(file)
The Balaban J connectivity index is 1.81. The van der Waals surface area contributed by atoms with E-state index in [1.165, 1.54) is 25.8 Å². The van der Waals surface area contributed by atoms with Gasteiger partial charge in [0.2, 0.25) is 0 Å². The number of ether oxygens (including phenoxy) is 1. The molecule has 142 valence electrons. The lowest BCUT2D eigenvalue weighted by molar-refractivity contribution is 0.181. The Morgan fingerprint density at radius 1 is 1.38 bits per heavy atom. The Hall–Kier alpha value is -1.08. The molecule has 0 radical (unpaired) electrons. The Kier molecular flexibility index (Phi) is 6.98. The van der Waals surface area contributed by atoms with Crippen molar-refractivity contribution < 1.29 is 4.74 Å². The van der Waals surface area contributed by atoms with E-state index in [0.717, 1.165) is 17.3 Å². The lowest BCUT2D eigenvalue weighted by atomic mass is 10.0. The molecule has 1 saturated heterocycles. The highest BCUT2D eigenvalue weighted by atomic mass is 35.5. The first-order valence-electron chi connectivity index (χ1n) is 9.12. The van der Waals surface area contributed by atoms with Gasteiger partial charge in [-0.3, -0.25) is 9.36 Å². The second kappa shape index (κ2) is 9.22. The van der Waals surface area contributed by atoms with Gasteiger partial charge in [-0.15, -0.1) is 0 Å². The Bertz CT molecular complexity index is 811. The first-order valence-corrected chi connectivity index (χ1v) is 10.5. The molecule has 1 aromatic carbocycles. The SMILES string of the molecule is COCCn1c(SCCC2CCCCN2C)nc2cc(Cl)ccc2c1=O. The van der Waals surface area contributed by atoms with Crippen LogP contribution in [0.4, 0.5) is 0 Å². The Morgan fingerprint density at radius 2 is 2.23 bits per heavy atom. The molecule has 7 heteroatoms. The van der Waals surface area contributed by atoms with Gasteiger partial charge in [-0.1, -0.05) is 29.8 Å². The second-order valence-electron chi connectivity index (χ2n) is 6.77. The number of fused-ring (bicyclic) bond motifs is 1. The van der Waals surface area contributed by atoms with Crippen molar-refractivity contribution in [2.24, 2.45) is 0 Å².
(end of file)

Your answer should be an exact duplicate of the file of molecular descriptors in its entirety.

The Balaban J connectivity index is 1.81. The van der Waals surface area contributed by atoms with E-state index in [1.165, 1.54) is 25.8 Å². The van der Waals surface area contributed by atoms with Gasteiger partial charge in [0.2, 0.25) is 0 Å². The number of ether oxygens (including phenoxy) is 1. The molecule has 142 valence electrons. The lowest BCUT2D eigenvalue weighted by molar-refractivity contribution is 0.181. The Morgan fingerprint density at radius 1 is 1.38 bits per heavy atom. The Hall–Kier alpha value is -1.08. The molecule has 0 radical (unpaired) electrons. The Kier molecular flexibility index (Phi) is 6.98. The van der Waals surface area contributed by atoms with Crippen molar-refractivity contribution < 1.29 is 4.74 Å². The van der Waals surface area contributed by atoms with E-state index in [0.717, 1.165) is 17.3 Å². The lowest BCUT2D eigenvalue weighted by atomic mass is 10.0. The molecule has 1 saturated heterocycles. The highest BCUT2D eigenvalue weighted by atomic mass is 35.5. The first-order valence-electron chi connectivity index (χ1n) is 9.12. The van der Waals surface area contributed by atoms with Gasteiger partial charge in [-0.3, -0.25) is 9.36 Å². The second kappa shape index (κ2) is 9.22. The van der Waals surface area contributed by atoms with Gasteiger partial charge in [-0.15, -0.1) is 0 Å². The Bertz CT molecular complexity index is 811. The first-order valence-corrected chi connectivity index (χ1v) is 10.5. The molecule has 1 aromatic carbocycles. The SMILES string of the molecule is COCCn1c(SCCC2CCCCN2C)nc2cc(Cl)ccc2c1=O. The van der Waals surface area contributed by atoms with Crippen LogP contribution in [0.4, 0.5) is 0 Å². The Morgan fingerprint density at radius 2 is 2.23 bits per heavy atom. The molecule has 7 heteroatoms. The van der Waals surface area contributed by atoms with Gasteiger partial charge in [-0.1, -0.05) is 29.8 Å². The second-order valence-electron chi connectivity index (χ2n) is 6.77. The number of fused-ring (bicyclic) bond motifs is 1. The van der Waals surface area contributed by atoms with Crippen molar-refractivity contribution in [2.24, 2.45) is 0 Å².